Three years ago, the world watched in horror as a fire engulfed Paris’ beloved Notre Dame Cathedral. Restoration work began swiftly thereafter and, almost immediately, yielded incredible discoveries in the depths of the church.
Two lead sarcophagi were salvaged from an ancient graveyard, inspiring speculation over who—or what—they contained. After months of research, French archaeologists have revealed the identities of the entombed.
The sarcophagi respectively hold the remains of a high-ranking clergyman who led a largely sedentary life, according to an inscription on his coffin, and a young nobleman who likely suffered from chronic illness before his death.
Last month INRAP, France’s national archaeological research institute, transferred the coffins to the University of Toulouse III, whose experts analyzed their contents.
The identity of the priest is Antoine de la Porte, who died in 1710 at age 83. A wealthy man, he financed Notre Dame’s choir, among other projects, which could explain his burial in a central location below the church’s transept—traditionally reserved for elite members of the church.
According to a statement from the University of Toulouse, de la Porte’s remains—including his bones, head and beard hair, and textiles—are well preserved, despite the general decay caused by oxygen seeping into the coffin.
His teeth were in good shape, but his body showed little evidence of physical activity, meaning he was probably seated for most of his lifetime. His big toe showed signs of gout, an inflammatory disease nicknamed the “disease of kings” since it’s easily triggered by excessive eating, drinking, and lack of exercise.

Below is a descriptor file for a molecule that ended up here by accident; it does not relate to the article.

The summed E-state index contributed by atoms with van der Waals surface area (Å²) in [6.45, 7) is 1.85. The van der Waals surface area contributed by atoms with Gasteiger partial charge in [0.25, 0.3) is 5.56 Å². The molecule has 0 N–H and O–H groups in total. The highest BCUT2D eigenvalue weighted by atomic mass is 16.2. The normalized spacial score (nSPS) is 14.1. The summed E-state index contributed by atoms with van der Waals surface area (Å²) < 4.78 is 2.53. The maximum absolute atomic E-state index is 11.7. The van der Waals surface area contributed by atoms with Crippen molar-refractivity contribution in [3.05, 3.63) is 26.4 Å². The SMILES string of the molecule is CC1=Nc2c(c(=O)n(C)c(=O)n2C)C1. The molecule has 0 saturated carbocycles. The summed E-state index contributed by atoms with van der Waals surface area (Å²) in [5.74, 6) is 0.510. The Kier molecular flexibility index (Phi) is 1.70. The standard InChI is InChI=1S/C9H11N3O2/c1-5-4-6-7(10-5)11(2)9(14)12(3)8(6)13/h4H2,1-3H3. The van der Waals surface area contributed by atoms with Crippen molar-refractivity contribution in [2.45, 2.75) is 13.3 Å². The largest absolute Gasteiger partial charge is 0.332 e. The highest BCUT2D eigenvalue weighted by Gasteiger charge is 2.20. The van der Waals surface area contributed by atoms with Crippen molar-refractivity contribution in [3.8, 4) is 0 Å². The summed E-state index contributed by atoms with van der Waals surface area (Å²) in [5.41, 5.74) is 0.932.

The second lead sarcophagus held the remains of an anonymous man who died between the ages of 25 and 40 and likely lived before de la Porte’s lifetime. Archaeologists have dubbed the man “Le Cavalier” (“The Horse Rider”), believing he was an aristocrat as his pelvic bones suggest avid horseback riding. He was buried with the remains of leaves and flowers, maybe from a wreath or crown, and appears to have been embalmed. An analysis of his bones suggest he was sick for years, possibly from a chronic meningitis that was caused by tuberculosis.
Scientists at the forensic institute at the Toulouse University Hospital used medical imaging equipment technology to glean information from the coffins’ contents. Further analyses are underway, as they search for the men’s birthplaces and the definitive causes of their deaths. In the meantime, restoration efforts on the cathedral continue with an expected date of completion in 2024.